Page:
I could hear my oldest daughter come rushing down the stairs last week as I arrived home from work. My two youngest pulled and gripped on me as I picked them up and carried both into the living room. I sat down on the couch, both in my arms and took an exasperated breath before tickling the two-year-old and 11-month old still pulling on my face.
“Daddy!” I heard at the bottom of the stairs.
“Hey, Kylie,” I yelled over top of the laughter. “How was your day?”
The scene on the couch did not faze her. She pushed her way through the little ones till she was directly in front of me, anxiously waiting to tell me something.
“Daddy, do you know who Flat Stanley is?”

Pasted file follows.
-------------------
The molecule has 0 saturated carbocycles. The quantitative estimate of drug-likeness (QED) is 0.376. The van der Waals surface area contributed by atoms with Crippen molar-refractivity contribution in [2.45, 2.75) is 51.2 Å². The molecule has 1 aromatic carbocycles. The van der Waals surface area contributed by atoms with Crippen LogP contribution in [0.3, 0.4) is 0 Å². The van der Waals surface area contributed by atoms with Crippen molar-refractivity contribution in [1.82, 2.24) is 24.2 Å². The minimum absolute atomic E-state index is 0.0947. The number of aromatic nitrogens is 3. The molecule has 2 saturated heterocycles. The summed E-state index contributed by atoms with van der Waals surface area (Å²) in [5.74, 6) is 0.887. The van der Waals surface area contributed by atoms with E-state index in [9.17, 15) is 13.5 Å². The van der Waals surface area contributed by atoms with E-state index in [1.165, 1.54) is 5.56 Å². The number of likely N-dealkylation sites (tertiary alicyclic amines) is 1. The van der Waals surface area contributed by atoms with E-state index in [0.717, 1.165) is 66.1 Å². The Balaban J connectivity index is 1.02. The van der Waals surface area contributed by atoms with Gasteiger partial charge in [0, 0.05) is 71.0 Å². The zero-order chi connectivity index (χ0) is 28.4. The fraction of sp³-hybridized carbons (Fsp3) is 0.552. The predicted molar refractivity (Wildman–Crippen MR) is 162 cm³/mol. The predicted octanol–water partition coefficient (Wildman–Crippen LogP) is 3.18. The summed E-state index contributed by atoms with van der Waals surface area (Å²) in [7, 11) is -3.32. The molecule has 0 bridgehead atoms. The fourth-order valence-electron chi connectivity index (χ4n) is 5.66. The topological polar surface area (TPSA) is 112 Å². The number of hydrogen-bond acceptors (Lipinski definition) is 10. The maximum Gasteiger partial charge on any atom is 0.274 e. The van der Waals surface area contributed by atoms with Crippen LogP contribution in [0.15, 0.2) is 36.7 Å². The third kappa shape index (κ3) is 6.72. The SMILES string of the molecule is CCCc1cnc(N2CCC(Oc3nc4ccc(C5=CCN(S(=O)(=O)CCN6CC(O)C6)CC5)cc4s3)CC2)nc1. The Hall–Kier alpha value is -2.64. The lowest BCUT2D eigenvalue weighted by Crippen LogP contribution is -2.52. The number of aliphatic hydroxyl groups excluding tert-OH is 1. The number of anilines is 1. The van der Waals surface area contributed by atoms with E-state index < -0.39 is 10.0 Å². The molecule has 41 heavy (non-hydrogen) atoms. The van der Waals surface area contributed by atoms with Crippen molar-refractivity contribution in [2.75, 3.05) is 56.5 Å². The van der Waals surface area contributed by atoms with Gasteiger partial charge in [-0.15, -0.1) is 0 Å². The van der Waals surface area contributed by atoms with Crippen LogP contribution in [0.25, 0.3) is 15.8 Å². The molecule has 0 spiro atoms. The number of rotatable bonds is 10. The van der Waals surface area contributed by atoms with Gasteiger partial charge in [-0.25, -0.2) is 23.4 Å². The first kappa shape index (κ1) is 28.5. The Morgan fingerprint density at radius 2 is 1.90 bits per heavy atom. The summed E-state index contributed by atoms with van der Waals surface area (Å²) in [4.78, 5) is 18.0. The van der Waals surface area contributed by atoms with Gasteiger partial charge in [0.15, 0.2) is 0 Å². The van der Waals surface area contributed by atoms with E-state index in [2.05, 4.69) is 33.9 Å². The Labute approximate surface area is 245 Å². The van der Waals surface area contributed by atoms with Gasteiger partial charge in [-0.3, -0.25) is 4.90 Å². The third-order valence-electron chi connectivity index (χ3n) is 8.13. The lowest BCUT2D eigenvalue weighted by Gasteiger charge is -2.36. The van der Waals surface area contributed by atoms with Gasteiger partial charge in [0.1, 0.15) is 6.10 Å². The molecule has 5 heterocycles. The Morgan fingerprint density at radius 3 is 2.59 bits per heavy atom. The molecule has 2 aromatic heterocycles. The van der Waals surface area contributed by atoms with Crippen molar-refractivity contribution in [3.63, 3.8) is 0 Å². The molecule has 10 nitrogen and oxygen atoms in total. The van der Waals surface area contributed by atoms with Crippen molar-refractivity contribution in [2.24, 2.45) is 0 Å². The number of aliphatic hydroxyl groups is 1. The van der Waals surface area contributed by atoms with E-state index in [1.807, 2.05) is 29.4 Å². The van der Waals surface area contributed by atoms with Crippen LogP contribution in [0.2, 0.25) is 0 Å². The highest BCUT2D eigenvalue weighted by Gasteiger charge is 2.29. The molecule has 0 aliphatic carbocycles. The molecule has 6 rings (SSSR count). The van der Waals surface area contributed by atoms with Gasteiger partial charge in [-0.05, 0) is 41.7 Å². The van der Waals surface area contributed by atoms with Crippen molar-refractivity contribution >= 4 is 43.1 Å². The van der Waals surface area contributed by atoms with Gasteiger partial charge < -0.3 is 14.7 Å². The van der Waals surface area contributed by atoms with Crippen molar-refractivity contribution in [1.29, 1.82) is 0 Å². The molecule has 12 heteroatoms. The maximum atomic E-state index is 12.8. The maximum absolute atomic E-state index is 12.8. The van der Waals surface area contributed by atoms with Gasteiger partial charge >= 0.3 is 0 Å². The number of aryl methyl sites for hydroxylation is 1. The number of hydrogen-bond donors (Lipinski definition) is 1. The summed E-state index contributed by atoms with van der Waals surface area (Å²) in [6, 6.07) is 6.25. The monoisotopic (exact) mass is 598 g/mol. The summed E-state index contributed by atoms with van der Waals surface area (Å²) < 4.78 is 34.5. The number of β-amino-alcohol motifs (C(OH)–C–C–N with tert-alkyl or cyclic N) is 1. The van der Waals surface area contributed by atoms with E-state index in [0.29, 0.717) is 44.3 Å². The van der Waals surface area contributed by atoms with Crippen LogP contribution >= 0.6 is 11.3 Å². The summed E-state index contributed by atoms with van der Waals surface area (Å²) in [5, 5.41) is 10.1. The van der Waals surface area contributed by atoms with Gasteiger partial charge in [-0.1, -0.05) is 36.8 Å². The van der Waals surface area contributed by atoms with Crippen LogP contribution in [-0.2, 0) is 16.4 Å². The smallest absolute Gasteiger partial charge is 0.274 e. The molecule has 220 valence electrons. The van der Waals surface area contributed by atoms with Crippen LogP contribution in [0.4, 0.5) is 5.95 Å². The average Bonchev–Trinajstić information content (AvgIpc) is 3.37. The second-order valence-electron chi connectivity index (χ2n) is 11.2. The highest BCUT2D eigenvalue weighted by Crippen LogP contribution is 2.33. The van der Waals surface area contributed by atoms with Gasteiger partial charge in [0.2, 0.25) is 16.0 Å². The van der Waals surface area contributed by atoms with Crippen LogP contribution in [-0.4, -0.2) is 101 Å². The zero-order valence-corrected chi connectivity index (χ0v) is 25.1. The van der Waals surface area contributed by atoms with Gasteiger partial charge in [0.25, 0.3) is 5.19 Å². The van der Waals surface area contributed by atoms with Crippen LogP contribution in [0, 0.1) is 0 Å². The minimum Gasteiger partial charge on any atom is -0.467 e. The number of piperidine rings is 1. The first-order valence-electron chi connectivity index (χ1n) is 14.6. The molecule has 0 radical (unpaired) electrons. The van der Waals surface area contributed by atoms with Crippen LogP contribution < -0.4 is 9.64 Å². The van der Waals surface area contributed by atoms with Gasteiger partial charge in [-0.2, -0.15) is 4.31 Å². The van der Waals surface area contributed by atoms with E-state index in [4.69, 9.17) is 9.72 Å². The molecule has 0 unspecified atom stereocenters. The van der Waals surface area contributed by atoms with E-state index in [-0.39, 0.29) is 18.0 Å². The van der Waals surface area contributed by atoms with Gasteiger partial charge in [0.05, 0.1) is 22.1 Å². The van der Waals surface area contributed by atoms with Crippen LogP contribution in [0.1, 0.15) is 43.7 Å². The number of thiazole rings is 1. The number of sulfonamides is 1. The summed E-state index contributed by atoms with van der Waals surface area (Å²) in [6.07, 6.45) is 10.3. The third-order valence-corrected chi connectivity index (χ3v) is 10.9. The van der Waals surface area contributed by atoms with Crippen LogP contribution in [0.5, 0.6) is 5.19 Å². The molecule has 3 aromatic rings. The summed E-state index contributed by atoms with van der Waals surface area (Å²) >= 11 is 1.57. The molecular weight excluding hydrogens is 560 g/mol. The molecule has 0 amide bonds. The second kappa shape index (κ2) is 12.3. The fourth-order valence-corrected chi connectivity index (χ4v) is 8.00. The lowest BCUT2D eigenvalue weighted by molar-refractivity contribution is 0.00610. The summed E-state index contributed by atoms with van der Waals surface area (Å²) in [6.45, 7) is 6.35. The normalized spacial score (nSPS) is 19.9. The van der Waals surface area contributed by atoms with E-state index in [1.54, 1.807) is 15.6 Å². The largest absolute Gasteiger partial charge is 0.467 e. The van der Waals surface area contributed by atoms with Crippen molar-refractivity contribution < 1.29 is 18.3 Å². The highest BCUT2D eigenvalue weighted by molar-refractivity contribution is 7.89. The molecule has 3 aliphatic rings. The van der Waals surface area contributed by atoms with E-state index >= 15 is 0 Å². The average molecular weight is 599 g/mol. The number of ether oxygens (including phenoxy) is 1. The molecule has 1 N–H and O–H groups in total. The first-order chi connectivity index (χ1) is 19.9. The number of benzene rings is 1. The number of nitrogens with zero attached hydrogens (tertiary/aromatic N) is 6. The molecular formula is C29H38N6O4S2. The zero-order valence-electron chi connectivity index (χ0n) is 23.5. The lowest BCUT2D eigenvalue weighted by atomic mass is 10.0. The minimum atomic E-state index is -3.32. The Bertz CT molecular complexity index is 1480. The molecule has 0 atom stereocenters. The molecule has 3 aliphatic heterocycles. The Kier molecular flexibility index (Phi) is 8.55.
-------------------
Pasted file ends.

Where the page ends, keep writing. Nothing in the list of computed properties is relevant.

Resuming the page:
Cautiously, I said, “Yea, I think I know who that guy is. Is he flat?”
“Yes. He’s flat. And he travels around in an envelope. My class is doing a project. We read Flat Stanley today and it was so funny the trouble he gets into…”
She went on like that for a few more minutes as I asked a few questions here and there. The excitement did not diminish as we headed to soccer practice. More questions about places she could send Flat Stanley, and more ideas about how big the envelope might have to be to fit him.
That night, she went straight upstairs to read instead of her usual ritual of asking to watch the iPad (and getting upset when we tell her to read!). Her younger brother — who was listening and wondering about Flat Stanley all night — went to get a book for us to read to him. And just like that, the entire family was reading. Which is no easy feat in a world filled with iPads and On Demand TV!